(January 15, 2021) In December 2020, Statistics Canada launched its first diversity survey, a targeted attempt to measure diversity on governing boards in the charitable and non-profit sector.
It is a crowdsourced survey designed with sector representatives, academics, and will be available online until January 18, 2021.
“Crowdsourced surveys are a relatively new tool for StatsCan,” says Kathleen Fowler, Assistant Director for Social Data Integration & Development, Statistics Canada. “Our first crowdsourced survey, done before the pandemic, was about what people were paying for cannabis. Since then we’ve done seven. A crowdsourced survey is an open call, a pulse check and provides quick information about a population group.”
The diversity survey does not provide any financial data, such as assets and operating budgets, on the organizations the respondents represent. So, it won’t be able to follow the money.
Fowler said financial data couldn’t be measured reliably through the crowdsourcing and there wasn’t certainty that board members would necessarily have the information.
“There are limitations to doing it online. You have to have access to the internet,” says Fowler. “And certain people are more likely to respond than others. Young people don’t engage with surveys as much as older people. You just have to be clear that you’re not representing everyone.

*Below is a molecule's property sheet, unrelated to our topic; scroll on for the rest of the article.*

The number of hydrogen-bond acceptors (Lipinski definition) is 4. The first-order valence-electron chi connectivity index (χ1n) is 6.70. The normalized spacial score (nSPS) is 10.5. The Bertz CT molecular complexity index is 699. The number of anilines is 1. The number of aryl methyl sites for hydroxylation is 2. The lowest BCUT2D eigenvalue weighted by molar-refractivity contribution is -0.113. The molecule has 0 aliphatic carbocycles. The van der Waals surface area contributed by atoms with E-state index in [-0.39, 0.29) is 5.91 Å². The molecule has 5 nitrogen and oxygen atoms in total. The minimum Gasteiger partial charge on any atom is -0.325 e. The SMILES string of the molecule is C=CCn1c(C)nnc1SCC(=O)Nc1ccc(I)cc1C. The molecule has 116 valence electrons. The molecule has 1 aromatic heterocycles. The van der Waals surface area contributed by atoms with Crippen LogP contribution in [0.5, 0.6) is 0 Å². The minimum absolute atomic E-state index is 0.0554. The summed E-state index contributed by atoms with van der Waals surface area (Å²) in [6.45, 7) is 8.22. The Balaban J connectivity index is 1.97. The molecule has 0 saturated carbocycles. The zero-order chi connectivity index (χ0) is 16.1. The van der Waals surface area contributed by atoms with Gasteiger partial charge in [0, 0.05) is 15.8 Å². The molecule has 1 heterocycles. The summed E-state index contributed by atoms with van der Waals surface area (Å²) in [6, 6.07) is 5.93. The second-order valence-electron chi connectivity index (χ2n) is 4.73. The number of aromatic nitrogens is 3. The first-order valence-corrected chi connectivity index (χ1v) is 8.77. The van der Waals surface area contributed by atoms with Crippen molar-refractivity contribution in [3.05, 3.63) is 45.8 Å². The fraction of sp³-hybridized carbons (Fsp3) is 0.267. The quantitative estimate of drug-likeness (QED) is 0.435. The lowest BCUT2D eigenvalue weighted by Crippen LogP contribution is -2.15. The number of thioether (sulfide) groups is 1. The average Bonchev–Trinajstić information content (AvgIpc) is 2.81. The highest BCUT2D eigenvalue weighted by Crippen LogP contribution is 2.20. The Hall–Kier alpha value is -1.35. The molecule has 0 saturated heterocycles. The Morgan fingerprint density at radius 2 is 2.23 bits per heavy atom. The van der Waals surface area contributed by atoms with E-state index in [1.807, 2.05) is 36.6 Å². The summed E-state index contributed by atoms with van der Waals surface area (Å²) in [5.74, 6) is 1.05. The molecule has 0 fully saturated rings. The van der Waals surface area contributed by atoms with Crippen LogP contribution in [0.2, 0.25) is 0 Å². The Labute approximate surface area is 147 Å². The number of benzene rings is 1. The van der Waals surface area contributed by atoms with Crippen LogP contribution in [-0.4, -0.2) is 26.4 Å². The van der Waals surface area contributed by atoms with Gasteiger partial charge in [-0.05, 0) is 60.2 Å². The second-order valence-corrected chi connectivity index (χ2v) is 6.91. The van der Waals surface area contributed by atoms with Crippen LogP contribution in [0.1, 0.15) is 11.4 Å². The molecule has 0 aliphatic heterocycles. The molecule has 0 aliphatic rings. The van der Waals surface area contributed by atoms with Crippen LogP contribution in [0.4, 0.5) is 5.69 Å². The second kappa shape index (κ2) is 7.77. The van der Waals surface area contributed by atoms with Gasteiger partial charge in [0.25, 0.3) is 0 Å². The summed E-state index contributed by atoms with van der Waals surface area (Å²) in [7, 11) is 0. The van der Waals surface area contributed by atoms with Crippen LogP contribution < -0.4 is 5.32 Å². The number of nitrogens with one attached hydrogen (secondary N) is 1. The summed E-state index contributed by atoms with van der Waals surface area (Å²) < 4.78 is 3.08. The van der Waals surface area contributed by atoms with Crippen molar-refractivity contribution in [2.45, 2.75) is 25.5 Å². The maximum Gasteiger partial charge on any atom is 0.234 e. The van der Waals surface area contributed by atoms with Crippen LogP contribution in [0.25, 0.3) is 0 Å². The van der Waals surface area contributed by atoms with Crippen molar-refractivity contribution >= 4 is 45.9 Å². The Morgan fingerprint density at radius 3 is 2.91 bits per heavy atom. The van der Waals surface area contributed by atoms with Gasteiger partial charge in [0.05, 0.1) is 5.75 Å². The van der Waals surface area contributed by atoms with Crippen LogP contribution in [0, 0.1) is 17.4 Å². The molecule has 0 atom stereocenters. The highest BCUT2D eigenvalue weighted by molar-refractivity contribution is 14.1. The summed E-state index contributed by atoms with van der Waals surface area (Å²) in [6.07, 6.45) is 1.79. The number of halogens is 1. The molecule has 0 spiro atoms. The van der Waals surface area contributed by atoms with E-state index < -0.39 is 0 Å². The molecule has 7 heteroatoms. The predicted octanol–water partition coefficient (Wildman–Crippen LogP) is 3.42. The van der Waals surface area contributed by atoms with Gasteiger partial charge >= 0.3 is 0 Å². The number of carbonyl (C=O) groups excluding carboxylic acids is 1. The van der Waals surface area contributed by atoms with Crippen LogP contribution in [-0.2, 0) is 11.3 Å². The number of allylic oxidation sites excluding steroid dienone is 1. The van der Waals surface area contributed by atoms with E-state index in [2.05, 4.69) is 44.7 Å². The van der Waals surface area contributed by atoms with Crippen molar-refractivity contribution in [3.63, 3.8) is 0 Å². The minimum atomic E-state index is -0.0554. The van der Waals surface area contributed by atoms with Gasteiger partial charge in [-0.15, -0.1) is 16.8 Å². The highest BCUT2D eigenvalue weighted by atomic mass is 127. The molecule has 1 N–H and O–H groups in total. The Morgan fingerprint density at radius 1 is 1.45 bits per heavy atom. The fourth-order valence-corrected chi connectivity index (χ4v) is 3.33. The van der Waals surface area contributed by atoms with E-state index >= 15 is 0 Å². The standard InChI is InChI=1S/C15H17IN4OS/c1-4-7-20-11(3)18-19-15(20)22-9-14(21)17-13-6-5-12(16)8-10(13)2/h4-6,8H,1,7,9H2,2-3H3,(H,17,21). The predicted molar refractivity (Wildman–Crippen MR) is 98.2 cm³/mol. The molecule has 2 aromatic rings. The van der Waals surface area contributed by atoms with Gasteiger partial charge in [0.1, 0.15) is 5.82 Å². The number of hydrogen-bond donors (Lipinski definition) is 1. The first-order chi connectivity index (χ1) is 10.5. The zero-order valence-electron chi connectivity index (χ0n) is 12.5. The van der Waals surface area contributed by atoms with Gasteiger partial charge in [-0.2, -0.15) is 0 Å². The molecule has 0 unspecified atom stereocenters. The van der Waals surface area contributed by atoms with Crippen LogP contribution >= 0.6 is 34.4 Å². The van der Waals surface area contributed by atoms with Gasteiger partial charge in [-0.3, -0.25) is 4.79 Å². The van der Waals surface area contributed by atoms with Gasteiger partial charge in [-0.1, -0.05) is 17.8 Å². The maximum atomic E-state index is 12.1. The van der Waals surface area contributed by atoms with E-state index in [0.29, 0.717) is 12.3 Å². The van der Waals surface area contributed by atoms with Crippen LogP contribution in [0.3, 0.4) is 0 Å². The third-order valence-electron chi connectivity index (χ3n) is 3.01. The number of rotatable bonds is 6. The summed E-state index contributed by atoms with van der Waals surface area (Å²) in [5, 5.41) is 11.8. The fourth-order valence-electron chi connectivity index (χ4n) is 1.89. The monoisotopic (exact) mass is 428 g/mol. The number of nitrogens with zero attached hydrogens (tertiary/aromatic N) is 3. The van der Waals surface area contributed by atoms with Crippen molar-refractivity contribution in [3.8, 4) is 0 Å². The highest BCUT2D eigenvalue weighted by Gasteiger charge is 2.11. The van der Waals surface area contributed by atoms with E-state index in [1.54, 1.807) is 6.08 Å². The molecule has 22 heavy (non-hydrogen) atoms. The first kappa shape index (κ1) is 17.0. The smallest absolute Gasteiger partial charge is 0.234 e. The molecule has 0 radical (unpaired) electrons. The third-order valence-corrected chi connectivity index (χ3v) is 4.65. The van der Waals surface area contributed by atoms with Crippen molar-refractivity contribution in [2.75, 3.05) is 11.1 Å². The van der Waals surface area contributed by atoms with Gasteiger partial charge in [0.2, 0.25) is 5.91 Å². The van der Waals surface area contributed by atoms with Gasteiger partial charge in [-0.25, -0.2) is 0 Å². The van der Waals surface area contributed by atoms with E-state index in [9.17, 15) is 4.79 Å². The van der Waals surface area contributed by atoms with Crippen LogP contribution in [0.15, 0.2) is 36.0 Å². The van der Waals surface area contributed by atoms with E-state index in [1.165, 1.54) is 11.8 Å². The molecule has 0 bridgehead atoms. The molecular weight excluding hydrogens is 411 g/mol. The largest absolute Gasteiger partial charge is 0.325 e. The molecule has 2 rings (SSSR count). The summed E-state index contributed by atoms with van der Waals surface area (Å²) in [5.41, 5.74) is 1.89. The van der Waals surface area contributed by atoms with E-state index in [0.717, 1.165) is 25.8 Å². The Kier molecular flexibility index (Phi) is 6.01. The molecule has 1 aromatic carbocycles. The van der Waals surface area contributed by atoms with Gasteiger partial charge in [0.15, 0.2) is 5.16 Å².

“But the diversity survey will be able to determine whether boards of directors are reflective of the population they serve. It’s the first piece of the story. In order to measure diversity against several characteristics, we’d expect to do more.”
“This is our first ever look at diversity in the sector,” says Senator Ratna Omidvar who co-chaired a 2018/2019 senate committee on the charity sector and was instrumental in bringing the issue to StatsCan for investigation.
“Charities and nonprofits believe in the values of diversity, yet have a hard time implementing it. The spirit is willing, but the flesh is weak. Charities have to do the right thing as well as being seen as doing the right thing,” she says.
“The questionnaire is a voluntary and filled out by individual board members, so I’m confident we will be getting a good cross section of people and organizations. This will help us move to the next step, which is mandatory reporting on the T-3010.”
Virtually all corporate board in Canada are “subject to disclosure requirements respecting the representation of women on the board and in senior management,” according to Corporate Governance in Canada.
“The necessary leap must be made to the nonprofit sector,” says Omidvar. “I believe the evidence generated from this work will create willingness to do that. It’s time for governance equity.”
Anyone involved in the governance of a charity or non-profit organization can participate in the diversity survey, which will be available online until January 18, 2021.
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